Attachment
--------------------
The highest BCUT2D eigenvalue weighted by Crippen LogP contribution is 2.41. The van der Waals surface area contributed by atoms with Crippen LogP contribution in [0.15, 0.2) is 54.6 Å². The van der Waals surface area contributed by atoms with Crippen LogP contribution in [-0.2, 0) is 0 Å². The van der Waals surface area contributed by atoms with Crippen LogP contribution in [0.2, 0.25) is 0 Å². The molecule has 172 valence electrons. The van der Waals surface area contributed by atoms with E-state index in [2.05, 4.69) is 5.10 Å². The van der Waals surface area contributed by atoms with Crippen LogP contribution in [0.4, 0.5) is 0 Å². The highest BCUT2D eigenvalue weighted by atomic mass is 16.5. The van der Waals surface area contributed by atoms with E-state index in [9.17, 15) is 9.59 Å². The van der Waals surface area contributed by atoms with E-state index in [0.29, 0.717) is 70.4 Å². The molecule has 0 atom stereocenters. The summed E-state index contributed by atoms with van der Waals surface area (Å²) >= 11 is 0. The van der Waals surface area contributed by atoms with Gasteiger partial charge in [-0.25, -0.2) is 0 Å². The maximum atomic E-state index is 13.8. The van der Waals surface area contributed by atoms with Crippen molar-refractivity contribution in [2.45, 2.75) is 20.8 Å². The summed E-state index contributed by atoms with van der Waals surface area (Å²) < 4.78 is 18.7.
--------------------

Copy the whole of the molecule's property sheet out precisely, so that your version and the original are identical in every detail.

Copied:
The highest BCUT2D eigenvalue weighted by Crippen LogP contribution is 2.41. The van der Waals surface area contributed by atoms with Crippen LogP contribution in [0.15, 0.2) is 54.6 Å². The van der Waals surface area contributed by atoms with Crippen LogP contribution in [-0.2, 0) is 0 Å². The van der Waals surface area contributed by atoms with Crippen LogP contribution in [0.2, 0.25) is 0 Å². The molecule has 172 valence electrons. The van der Waals surface area contributed by atoms with E-state index in [2.05, 4.69) is 5.10 Å². The van der Waals surface area contributed by atoms with Crippen LogP contribution in [0.4, 0.5) is 0 Å². The highest BCUT2D eigenvalue weighted by atomic mass is 16.5. The van der Waals surface area contributed by atoms with E-state index in [9.17, 15) is 9.59 Å². The van der Waals surface area contributed by atoms with E-state index in [0.29, 0.717) is 70.4 Å². The molecule has 0 atom stereocenters. The summed E-state index contributed by atoms with van der Waals surface area (Å²) >= 11 is 0. The van der Waals surface area contributed by atoms with Gasteiger partial charge in [-0.25, -0.2) is 0 Å². The maximum atomic E-state index is 13.8. The van der Waals surface area contributed by atoms with Crippen molar-refractivity contribution in [2.45, 2.75) is 20.8 Å². The summed E-state index contributed by atoms with van der Waals surface area (Å²) < 4.78 is 18.7.